devin553344 8 Posted July 24 Author Report Share Posted July 24 (edited) I removed the Boiling Point section of the theory. I had originally thought that Boiling Points could control the evaporation of matter for the reduction in binding energies. But now I'm switching to the idea that any mass reduction caused by binding comes from a curvature interaction of matter fields, which includes kinetic energies dominated by the DeBroglie curvature reduction mechanism. I've adjusted the theory to demonstrate this concept. With this new idea, E=mc^2 only applies to matter fields and does not apply to electromagnetic fields. The general idea is that the speed of light in the E=mc^2 comes from the logarithmic strain of matter fields, such that the true equation is 2 * 1/2 * m * v^2 for a spherical radiative matter source. Linear Kinetic Energy = 1/2 * m * v^2 Spherical Logarithmic Strain Energy for Particles = m * c^2 The PDF file in the OP is updated. Edited July 24 by devin553344 Quote Link to post Share on other sites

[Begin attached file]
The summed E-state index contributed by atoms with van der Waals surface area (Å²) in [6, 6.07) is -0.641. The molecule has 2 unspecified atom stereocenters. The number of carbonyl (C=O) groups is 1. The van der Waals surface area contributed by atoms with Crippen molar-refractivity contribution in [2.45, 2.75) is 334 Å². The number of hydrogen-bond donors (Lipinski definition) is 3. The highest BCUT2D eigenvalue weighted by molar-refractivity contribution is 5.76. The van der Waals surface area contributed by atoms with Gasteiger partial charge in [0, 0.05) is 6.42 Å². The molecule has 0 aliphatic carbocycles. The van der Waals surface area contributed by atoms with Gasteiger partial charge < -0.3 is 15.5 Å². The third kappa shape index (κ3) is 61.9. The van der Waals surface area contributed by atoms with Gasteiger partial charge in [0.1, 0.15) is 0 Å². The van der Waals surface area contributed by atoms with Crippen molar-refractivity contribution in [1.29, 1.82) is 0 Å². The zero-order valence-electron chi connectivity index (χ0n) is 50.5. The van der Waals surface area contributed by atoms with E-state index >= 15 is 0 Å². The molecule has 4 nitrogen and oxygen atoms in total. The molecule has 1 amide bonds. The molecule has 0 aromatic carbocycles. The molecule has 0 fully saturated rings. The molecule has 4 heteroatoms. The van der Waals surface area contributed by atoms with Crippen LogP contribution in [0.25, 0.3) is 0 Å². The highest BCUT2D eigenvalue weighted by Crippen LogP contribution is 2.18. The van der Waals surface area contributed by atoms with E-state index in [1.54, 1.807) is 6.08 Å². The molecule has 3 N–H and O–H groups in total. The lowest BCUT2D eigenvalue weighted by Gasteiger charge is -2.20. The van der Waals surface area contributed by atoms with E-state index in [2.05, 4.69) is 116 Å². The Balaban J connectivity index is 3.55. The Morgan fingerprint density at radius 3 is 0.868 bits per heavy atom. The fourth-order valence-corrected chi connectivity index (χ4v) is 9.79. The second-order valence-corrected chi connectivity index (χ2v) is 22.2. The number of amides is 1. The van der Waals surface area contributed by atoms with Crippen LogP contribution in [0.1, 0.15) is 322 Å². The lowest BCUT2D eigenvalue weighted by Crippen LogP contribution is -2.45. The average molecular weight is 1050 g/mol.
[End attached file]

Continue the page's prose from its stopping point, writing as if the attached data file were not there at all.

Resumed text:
devin553344 8 Posted July 25 Author Report Share Posted July 25 I came to the realization that electrons orbiting a nucleus don't radiate because accelerating charges don't radiate. The radiation from an accelerating charged particle comes from changes to the DeBroglie wavelength and relate to Planck's constant instead. The equation I found relates to my gravitational equations for the electron and proton as a curvature leak, but instead is applied to my Planck equation from electric planes of charge. This uses the electromagnetic coupling constant squared: 2/3 * Ke^2/c^3 * a^2 = h/c^2 * a^2 * exp^3(ln((e^2)/(εђc))) Where K is the electric constant, e is the elementary charge, c is the speed of light, a is the acceleration of the particle, h is Planck's constant, ε is the permittivity of free space, ђ is the reduced Planck's constant. I've updated the PDF file in the OP. And the gravitation of the photon is a hill of charge, instead of a valley of mass. Like charges repel instead of attract. This allows the electric curvature to extend to infinity. Simply remove the acceleration in the above equations for the Larmor formula and adjust for wavelength energy and you have a full unification theory: 2/3 * Ke^2/r = hc/r * exp^3(ln((e^2)/(εђc))) Where r is the wavelength. Quote Link to post Share on other sites